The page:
Common Barriers to Real Estate Settlement

The offer is in and accepted, the closing date set. The bank has approved the loan and it seems like smooth sailing from here. All that remains is for your clients to sign on the dotted line and hand over or accept the keys. Sound about right? In a perfect world, maybe, but we all know that factors beyond (anyone’s) control almost always produce some barriers to closing. Here’s a closer look at some of those more common.

Obstacles Common Among Delayed Closings

  1. Defects on title discovered: Problems surrounding boundary issues, unresolved seller liens, unknown heirs or illegal deeds, among others, can all prolong the closing date until such obstacles are resolved.
  1. Problems missed by appraiser arise prior to closing: Repairs overlooked or undervalued by an appraiser may indeed require repair by the bank before settlement. Issues may include interior and exterior paint, leaks and cracks along with roofing, air conditioning or heating problems.
  1. Incomplete documentation: Any documentation pertinent to the real estate transaction determined incomplete by the lender must be fully and satisfactorily submitted before closing can occur. Such paperwork might include information missing from the loan application, complete list of debts or assets, or full disclosure of income.
  1. Delayed inspection or homeowner’s insurance documents: For the loan to fund, a myriad of documents, among those home inspection and homeowner’s insurance paperwork, must fall into the right hands prior to closing. Getting ahead of the game and guiding your clients to do the same saves time and stress when closing is days (or hours) away.
  1. Communication breakdown: For a successful, smooth closing, all parties must be transparent in their actions, working symbiotically to move the transaction forward in a timely manner. Fluidity of communication, among all parties, cannot be overstressed enough.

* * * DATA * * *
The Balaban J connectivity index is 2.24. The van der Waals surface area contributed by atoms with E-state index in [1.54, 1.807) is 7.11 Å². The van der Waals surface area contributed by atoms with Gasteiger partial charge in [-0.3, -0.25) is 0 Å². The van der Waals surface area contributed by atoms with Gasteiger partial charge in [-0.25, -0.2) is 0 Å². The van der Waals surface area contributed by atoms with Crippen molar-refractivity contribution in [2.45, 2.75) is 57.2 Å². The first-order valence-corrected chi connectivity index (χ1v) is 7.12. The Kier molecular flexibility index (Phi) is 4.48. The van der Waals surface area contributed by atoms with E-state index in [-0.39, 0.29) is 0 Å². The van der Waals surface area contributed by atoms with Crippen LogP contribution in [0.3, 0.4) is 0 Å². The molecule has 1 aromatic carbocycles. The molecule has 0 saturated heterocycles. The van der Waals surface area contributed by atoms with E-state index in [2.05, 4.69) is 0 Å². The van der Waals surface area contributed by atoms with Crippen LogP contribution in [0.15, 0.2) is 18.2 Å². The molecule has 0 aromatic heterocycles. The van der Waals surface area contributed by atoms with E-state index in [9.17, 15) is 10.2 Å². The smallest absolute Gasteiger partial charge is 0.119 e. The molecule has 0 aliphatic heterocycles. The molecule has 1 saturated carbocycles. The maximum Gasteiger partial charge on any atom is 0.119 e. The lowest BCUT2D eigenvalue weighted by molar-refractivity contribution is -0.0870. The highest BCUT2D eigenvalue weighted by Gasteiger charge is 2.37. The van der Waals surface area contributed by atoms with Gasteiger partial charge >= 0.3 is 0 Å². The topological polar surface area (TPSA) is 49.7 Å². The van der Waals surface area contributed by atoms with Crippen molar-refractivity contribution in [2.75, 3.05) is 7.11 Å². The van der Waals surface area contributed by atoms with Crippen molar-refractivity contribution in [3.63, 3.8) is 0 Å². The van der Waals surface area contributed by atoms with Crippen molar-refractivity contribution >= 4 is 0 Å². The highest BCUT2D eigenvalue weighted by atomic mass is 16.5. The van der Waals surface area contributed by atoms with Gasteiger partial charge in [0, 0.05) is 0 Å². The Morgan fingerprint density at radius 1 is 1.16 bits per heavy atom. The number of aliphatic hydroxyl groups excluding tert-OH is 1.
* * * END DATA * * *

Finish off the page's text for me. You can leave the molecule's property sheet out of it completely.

Staying abreast of the process and knowing exactly where it is along the path towards settlement can do wonders for the stress level of your clients, and yours as well. After all, you are the tether to which clients cling throughout the (often) tumultuous home buying process. Having a broad knowledge of the potential mishaps and obstacles potentially threatening that golden closing date helps mitigate such events, bringing you, your clients and those privy closer to the smooth ride we all hope for.


Going Green for Good? The Push for Paperless Work Environments

Reducing our carbon footprint is something on everyone’s mind these days, prompting us to participate in everything from recycling and using energy-efficient lighting to driving electric cars. Even businesses get in on the effort by reducing waste, and minimizing or eliminating paper usage through cloud-based file sharing and storage. But is a truly paperless work environment really possible? That probably depends on your industry, and in some cases, the laws governing your trade.

Saving a Tree or Two

Paper-saving solutions have been implemented across various industries to reduce waste, preserve natural resources and participate in eco-friendly business practices. Retailers have certainly jumped on board, following the lead banks and credit card companies established a few years back with electronic submission of statements and ATM inquiries. In many locales, it’s becoming common practice to offer the option of emailing purchase receipts rather than providing a paper receipt at the point of sale. These industries have made a concerted effort to reduce, and even eliminate, the paper stream plaguing society, at least in theory. A number of customers still prefer to have paper-in-hand when it comes to their money.

The Medical Sector Cuts Back

While some medical and dental offices are ultra-high tech, asking patients to complete medical histories and HIPAA forms either online or via tablet, others have them fill out paperwork then scan the documents into their systems. The latter still generates a fair amount of paper in the short term, in addition to the time and effort of shredding paperwork once scanned. (Doing so does, however, significantly diminish the amount of paper maintained by an establishment.) Medical and dental practices must factor in the initial software and hardware costs of integrating a truly paperless system plus the human capital needed to assist those less technically advanced when considering the jump to such an environment. Focusing on the long-term benefits and environmental advantages is great motivation to continue on this path.

Paperless Real Estate Transactions

There’s perhaps no other business situation generating such a great amount of paper as a traditional real estate transaction. From the initial contract to the very last page of settlement, pages upon pages of information must be presented and received by parties on either side. A number of companies have come to the rescue, offering up the opportunity to be a truly, bonafide paperless business. Some of these heroes include Paperless Pipeline, Real Estate Paperless Solutions and dotloop, with new companies touting paperless real estate transactions on the rise.